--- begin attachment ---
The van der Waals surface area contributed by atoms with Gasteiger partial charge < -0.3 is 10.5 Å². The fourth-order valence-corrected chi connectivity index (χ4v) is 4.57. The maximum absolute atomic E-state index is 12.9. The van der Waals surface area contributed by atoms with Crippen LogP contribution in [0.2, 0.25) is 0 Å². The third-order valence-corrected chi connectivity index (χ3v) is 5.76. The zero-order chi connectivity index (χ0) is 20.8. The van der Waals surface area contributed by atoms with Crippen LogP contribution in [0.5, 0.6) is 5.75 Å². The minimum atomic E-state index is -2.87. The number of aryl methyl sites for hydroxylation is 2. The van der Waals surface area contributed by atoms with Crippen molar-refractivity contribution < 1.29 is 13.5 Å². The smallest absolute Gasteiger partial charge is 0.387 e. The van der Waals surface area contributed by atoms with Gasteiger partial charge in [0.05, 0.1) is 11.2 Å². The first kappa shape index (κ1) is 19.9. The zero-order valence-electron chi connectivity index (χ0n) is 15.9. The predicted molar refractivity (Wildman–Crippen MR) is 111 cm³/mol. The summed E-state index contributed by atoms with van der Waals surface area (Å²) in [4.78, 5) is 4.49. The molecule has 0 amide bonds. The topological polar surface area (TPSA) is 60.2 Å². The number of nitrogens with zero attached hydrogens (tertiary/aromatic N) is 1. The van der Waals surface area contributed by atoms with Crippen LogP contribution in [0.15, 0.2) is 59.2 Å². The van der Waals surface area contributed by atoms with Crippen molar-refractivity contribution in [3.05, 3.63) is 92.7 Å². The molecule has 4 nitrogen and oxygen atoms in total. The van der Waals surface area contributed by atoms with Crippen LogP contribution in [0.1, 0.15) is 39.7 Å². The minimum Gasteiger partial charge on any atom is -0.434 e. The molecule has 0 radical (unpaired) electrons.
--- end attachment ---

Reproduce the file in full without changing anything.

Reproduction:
The van der Waals surface area contributed by atoms with Gasteiger partial charge < -0.3 is 10.5 Å². The fourth-order valence-corrected chi connectivity index (χ4v) is 4.57. The maximum absolute atomic E-state index is 12.9. The van der Waals surface area contributed by atoms with Crippen LogP contribution in [0.2, 0.25) is 0 Å². The third-order valence-corrected chi connectivity index (χ3v) is 5.76. The zero-order chi connectivity index (χ0) is 20.8. The van der Waals surface area contributed by atoms with Crippen LogP contribution in [0.5, 0.6) is 5.75 Å². The minimum atomic E-state index is -2.87. The number of aryl methyl sites for hydroxylation is 2. The van der Waals surface area contributed by atoms with Crippen molar-refractivity contribution < 1.29 is 13.5 Å². The smallest absolute Gasteiger partial charge is 0.387 e. The van der Waals surface area contributed by atoms with Gasteiger partial charge in [0.05, 0.1) is 11.2 Å². The first kappa shape index (κ1) is 19.9. The zero-order valence-electron chi connectivity index (χ0n) is 15.9. The predicted molar refractivity (Wildman–Crippen MR) is 111 cm³/mol. The summed E-state index contributed by atoms with van der Waals surface area (Å²) in [4.78, 5) is 4.49. The molecule has 0 amide bonds. The topological polar surface area (TPSA) is 60.2 Å². The number of nitrogens with zero attached hydrogens (tertiary/aromatic N) is 1. The van der Waals surface area contributed by atoms with Crippen LogP contribution in [0.15, 0.2) is 59.2 Å². The van der Waals surface area contributed by atoms with Crippen molar-refractivity contribution in [3.05, 3.63) is 92.7 Å². The molecule has 4 nitrogen and oxygen atoms in total. The van der Waals surface area contributed by atoms with Crippen LogP contribution in [0.1, 0.15) is 39.7 Å². The minimum Gasteiger partial charge on any atom is -0.434 e. The molecule has 0 radical (unpaired) electrons.